Claude Earle Smith Jr. was one of the founders of the modern field of archaeobotany. Known as "Smitty" to his friends, he was born on March 8, 1922, in Boston, Massachusetts, and raised in Orlando, Florida. He was trained as an economic botanist at Harvard University, where he earned his bachelor's (1949), master's (1951), and doctorate (1953) in botany.
As an undergraduate student at Harvard in 1941, Smith assisted Richard Evans Schultes in collecting plants in the Colombian Amazon. While in the field, news reached Smith of the bombing of Pearl Harbor and he decided to return home to enlist in the Navy. After the war, he continued his studies at Harvard and, in 1948, he was sent by Paul C. Manglesdorf to excavate Bat Cave, New Mexico, where he and Herbert Dick, another Harvard student, discovered the earliest remains of corn. Smith coauthored with Mangelsdorf "A Discovery of Remains of Prehistoric Maize in New Mexico" (1949). Throughout his career, Smith continued to study the early domestication and distribution of corn and other plants including cotton, avocado, and beans.
With his research focused on archaeologically-recovered plant remains and their usage by humans, Smith served as botanist at various archaeological sites in Latin America, working with Richard MacNeish in Tehuacán Valley; Kent Flannery in Oaxaca Valley; Paul Tolstoy in the Basin of Mexico; Ronald Spores in Nochixtlan; Terence Grieder in La Galgada, Peru; Thomas Lynch in Callejón de Huaylas, Peru; Joyce Marcus in Cañeta Valley, Peru; Anna Roosevelt in the Middle Orinoco area of Venezuela; and Michael J. Snarkis in Costa Rica. He also conducted ethnobotanical fieldwork in the Yucatán, Panama, the United States, Europe, Southeast Asia, Africa, the Pacific, and Australia.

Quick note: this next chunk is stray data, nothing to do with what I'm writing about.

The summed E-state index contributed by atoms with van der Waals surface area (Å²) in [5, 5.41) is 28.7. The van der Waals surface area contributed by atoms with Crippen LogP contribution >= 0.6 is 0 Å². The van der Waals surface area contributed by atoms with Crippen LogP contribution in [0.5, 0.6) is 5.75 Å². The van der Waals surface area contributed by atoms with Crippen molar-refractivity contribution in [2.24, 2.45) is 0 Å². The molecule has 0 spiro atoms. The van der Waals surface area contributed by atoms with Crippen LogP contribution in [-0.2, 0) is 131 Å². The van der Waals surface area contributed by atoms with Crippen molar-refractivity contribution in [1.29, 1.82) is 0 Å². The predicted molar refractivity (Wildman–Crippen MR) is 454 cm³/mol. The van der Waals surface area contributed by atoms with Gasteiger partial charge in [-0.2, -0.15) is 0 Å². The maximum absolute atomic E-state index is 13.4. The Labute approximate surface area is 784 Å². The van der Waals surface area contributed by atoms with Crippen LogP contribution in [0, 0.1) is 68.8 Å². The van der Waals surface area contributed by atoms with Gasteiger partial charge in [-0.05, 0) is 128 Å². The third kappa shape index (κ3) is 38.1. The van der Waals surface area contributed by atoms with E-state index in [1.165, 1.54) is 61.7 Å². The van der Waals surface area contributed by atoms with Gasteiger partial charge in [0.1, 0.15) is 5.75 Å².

From 1953 to 1958, Smith served as assistant curator of botany at the Academy of Natural Sciences of Philadelphia and as acting director of the Taylor Memorial Arboretum. He was also a curator of botany at the Field Museum of Natural History (1959-1961) and Senior Research Botanist for the Agricultural Research Service at the U.S. Department of Agriculture (1962-1969). In 1970, Smith took a faculty position in the anthropology and biology departments at the University of Alabama, Tuscaloosa and was acting chair of the anthropology department between 1981 and 1986. He served as president of the Society for Economic Botany in 1979.
At the age of 65, Smith was killed in an automobile accident on October 19, 1987.
Lentz, David L. "C. Earle Smith, Jr. 1922-1987."
42, no. 2 (1988): 284-285.
Schultes, Richard Evans. "How I Met C. Earle Smith."
Journal of Ethnobiology
10, no. 2 (1990): 119-121.
Born on March 8 in Boston, Massachusetts
Studies at Harvard University
Assists Richard Evans Schultes in ethnobotanical collection in Colombian Amazons
Returns to Harvard to continue his studies
Excavates Bat Cave in New Mexico and discovers earliest remains of corn
Earns A.B. cum laude at Harvard
Earns Ph.D. at Harvard University
Consultant for Smith, Kline and French
Acting Director at Taylor Memorial Arboretum
Assistant Curator in the Department of Botany at Academy of Natural Sciences of Philadelphia
Associate Curator in Department of Botany at Field Museum of Natural History, Chicago
Senior Research Botanist at Agricultural Research Service, U.S. Department of Agriculture
Professor of Anthropology and Botany, University of Alabama, Tuscaloosa
President of Society for Economic Botany
Killed in automobile accident on October 19